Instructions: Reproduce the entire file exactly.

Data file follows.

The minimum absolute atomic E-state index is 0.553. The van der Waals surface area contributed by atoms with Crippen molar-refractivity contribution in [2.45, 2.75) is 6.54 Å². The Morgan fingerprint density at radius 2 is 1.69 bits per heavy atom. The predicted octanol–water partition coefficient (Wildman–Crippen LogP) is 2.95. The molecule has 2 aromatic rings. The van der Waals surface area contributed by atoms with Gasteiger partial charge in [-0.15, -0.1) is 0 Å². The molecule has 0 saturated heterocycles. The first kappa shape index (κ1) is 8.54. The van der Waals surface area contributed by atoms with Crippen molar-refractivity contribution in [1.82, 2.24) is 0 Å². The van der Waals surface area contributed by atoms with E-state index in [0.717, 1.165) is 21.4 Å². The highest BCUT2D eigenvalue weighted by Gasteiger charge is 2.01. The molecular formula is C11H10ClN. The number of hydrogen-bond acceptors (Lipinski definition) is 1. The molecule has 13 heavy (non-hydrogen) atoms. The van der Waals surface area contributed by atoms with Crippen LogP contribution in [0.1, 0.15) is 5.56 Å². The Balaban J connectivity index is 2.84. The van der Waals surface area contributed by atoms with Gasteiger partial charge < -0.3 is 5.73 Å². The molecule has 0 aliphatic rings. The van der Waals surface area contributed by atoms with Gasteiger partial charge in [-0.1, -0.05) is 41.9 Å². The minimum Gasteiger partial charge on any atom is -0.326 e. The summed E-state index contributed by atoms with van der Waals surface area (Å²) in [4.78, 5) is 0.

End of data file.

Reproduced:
The minimum absolute atomic E-state index is 0.553. The van der Waals surface area contributed by atoms with Crippen molar-refractivity contribution in [2.45, 2.75) is 6.54 Å². The Morgan fingerprint density at radius 2 is 1.69 bits per heavy atom. The predicted octanol–water partition coefficient (Wildman–Crippen LogP) is 2.95. The molecule has 2 aromatic rings. The van der Waals surface area contributed by atoms with Gasteiger partial charge in [-0.15, -0.1) is 0 Å². The molecule has 0 saturated heterocycles. The first kappa shape index (κ1) is 8.54. The van der Waals surface area contributed by atoms with Crippen molar-refractivity contribution in [1.82, 2.24) is 0 Å². The van der Waals surface area contributed by atoms with E-state index in [0.717, 1.165) is 21.4 Å². The highest BCUT2D eigenvalue weighted by Gasteiger charge is 2.01. The molecular formula is C11H10ClN. The number of hydrogen-bond acceptors (Lipinski definition) is 1. The molecule has 13 heavy (non-hydrogen) atoms. The van der Waals surface area contributed by atoms with Crippen LogP contribution in [0.1, 0.15) is 5.56 Å². The Balaban J connectivity index is 2.84. The van der Waals surface area contributed by atoms with Gasteiger partial charge < -0.3 is 5.73 Å². The molecule has 0 aliphatic rings. The van der Waals surface area contributed by atoms with Gasteiger partial charge in [-0.1, -0.05) is 41.9 Å². The minimum Gasteiger partial charge on any atom is -0.326 e. The summed E-state index contributed by atoms with van der Waals surface area (Å²) in [4.78, 5) is 0.